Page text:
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The Suds Chronicles

When a cold one comes in downright handy

By Bill Fields

Some people abstain from alcohol during January, but I don’t think I will be one of them this year.

After getting a COVID-19 breakthrough infection in November and isolating at home for 10 days, one of my first stops upon recovering was for a beer in the tap room of my local — and excellent — craft brewery, Aspetuck Brew Lab. Along with the comfort of seeing familiar faces was the welcome taste of my favorite, Turbidity Lucidity, an American IPA.

The brewery says of TuLu that “this citrusy smooth, crushable IPA is capped off with a double dose of dry-hops and Simcoe and Mosaic lupulin power. Citrus-forward and crisp.” I just know that I like it.

The pleasure of that pint, the first I’d had in two weeks or so because I got sick, started me thinking about my beer life. It started with a sly (or so I thought) sampling of my father’s stash. I was 12, and Dad was in the hospital for a few days. While Mom visited him one evening, I built up the nerve to open one of the Budweisers on the bottom shelf of the refrigerator. So bitter and unappealing was the taste, I doubt if I consumed 2 ounces of the lager. I poured out the rest and put the empty in the outside trash can. I figured Dad wouldn’t notice there were now four cans in the fridge instead of five.

“I see you’ve been into my beer,” he said upon coming home.

“Didn’t like it,” I replied.

That would change in the ensuing years. I wasn’t much of an underage drinker — Dad being a police officer probably had something to do with that — but sure wouldn’t refuse an occasional beer from a friend when we left the Castle of Dreams disco on Tuesday teen night.

Upon turning 18 in 1977, a couple of friends and I were happy-hour regulars on Fridays at 21 Club on West New Hampshire Avenue in downtown Southern Pines. A cool, dimly lit place on a hot summer evening with $1.50 pitchers of Bud to pour into frosted mugs just about defined high living at that point in our lives.

Quantity trumped quality when it came to beer consumption during college in Chapel Hill, whether at Troll’s, Harrison’s or He’s Not Here. Only the place with the great name has survived the decades, but I’ll always remember a Friday afternoon journalism “class” at Harrison’s with the visiting journalist Tom Wicker. The North Carolina native, UNC graduate and New York Timesman held court for three Heinekens and lots of stories before excusing himself to attend another engagement.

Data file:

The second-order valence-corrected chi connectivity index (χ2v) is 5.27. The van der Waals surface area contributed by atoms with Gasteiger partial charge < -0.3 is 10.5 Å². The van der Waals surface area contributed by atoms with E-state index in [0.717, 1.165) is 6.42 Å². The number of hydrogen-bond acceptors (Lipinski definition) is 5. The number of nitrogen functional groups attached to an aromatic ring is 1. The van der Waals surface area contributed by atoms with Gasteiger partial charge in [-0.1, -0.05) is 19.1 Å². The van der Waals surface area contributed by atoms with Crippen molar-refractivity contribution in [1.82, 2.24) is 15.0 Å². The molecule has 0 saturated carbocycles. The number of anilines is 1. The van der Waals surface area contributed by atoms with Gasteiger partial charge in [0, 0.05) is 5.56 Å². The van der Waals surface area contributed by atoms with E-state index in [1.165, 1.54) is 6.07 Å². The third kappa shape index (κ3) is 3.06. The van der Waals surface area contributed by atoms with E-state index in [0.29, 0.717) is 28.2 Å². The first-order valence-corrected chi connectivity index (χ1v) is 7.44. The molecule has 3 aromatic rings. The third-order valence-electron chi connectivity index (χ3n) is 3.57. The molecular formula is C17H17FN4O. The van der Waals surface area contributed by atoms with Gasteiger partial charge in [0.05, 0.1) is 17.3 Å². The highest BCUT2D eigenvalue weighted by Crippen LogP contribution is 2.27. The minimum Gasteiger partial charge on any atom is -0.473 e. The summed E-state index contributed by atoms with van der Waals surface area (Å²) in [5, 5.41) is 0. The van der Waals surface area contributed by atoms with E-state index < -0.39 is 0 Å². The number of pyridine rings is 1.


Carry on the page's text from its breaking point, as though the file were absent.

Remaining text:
I painfully had (way) more than three beers on a Saturday evening in 1985 in Cincinnati, prior to photographing the final round of the LPGA Championship the next day. Nancy Lopez won the tournament by a whopping eight strokes. My victory was making it through the hot afternoon despite a lethal hangover. It was a valuable lesson for the rest of my years on the golf tournament photography trail: all things in moderation, particularly on Saturday night.

I’ve had beers in the den of Curtis Strange, the first person I knew to have a keg in his home (being on the Michelob staff had its advantages, and there was no doubt he believed in the product). I drank a Rolling Rock on Arnold Palmer’s jet and went to a chicken-and-beer place (it’s a thing) with my South Korean hosts on a business trip there. Working at the Tokyo Olympics last year, our activities were restricted because of the pandemic. Fortunately, there was a 7-Eleven in our hotel complex that wasn’t off limits. A 7-Eleven in Japan is stocked with many items, including different kinds of beer, which wasn’t a bad thing to have on hand while watching Olympic rowing or table tennis at night on the Japanese channels.

That Yebisu tasted much better than the Budweiser I had 50 years earlier.  PS

Southern Pines native Bill Fields, who writes about golf and other things, moved north in 1986 but hasn’t lost his accent.

 

Photograph by Bill Fields

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